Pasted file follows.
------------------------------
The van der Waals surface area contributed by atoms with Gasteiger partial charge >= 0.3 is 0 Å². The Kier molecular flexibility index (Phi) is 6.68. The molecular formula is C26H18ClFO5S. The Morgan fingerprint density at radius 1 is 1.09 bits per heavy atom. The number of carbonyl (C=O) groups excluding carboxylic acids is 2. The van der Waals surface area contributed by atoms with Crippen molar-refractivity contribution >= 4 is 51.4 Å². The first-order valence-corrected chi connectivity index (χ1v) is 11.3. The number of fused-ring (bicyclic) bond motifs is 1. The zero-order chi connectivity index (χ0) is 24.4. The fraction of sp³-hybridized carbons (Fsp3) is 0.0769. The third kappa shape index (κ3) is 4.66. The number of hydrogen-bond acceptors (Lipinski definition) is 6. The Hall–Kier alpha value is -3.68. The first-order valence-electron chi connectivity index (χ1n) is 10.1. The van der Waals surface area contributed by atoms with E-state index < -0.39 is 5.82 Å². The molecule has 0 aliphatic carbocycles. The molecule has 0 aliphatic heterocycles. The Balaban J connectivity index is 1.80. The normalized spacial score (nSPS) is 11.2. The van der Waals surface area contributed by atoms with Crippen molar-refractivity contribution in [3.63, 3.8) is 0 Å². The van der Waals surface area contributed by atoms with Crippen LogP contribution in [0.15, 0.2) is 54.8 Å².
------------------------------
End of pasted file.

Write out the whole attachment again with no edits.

The van der Waals surface area contributed by atoms with Gasteiger partial charge >= 0.3 is 0 Å². The Kier molecular flexibility index (Phi) is 6.68. The molecular formula is C26H18ClFO5S. The Morgan fingerprint density at radius 1 is 1.09 bits per heavy atom. The number of carbonyl (C=O) groups excluding carboxylic acids is 2. The van der Waals surface area contributed by atoms with Crippen molar-refractivity contribution >= 4 is 51.4 Å². The first-order valence-corrected chi connectivity index (χ1v) is 11.3. The number of fused-ring (bicyclic) bond motifs is 1. The zero-order chi connectivity index (χ0) is 24.4. The fraction of sp³-hybridized carbons (Fsp3) is 0.0769. The third kappa shape index (κ3) is 4.66. The number of hydrogen-bond acceptors (Lipinski definition) is 6. The Hall–Kier alpha value is -3.68. The first-order valence-electron chi connectivity index (χ1n) is 10.1. The van der Waals surface area contributed by atoms with E-state index < -0.39 is 5.82 Å². The molecule has 0 aliphatic carbocycles. The molecule has 0 aliphatic heterocycles. The Balaban J connectivity index is 1.80. The normalized spacial score (nSPS) is 11.2. The van der Waals surface area contributed by atoms with Crippen molar-refractivity contribution in [3.63, 3.8) is 0 Å². The van der Waals surface area contributed by atoms with Crippen LogP contribution in [0.15, 0.2) is 54.8 Å².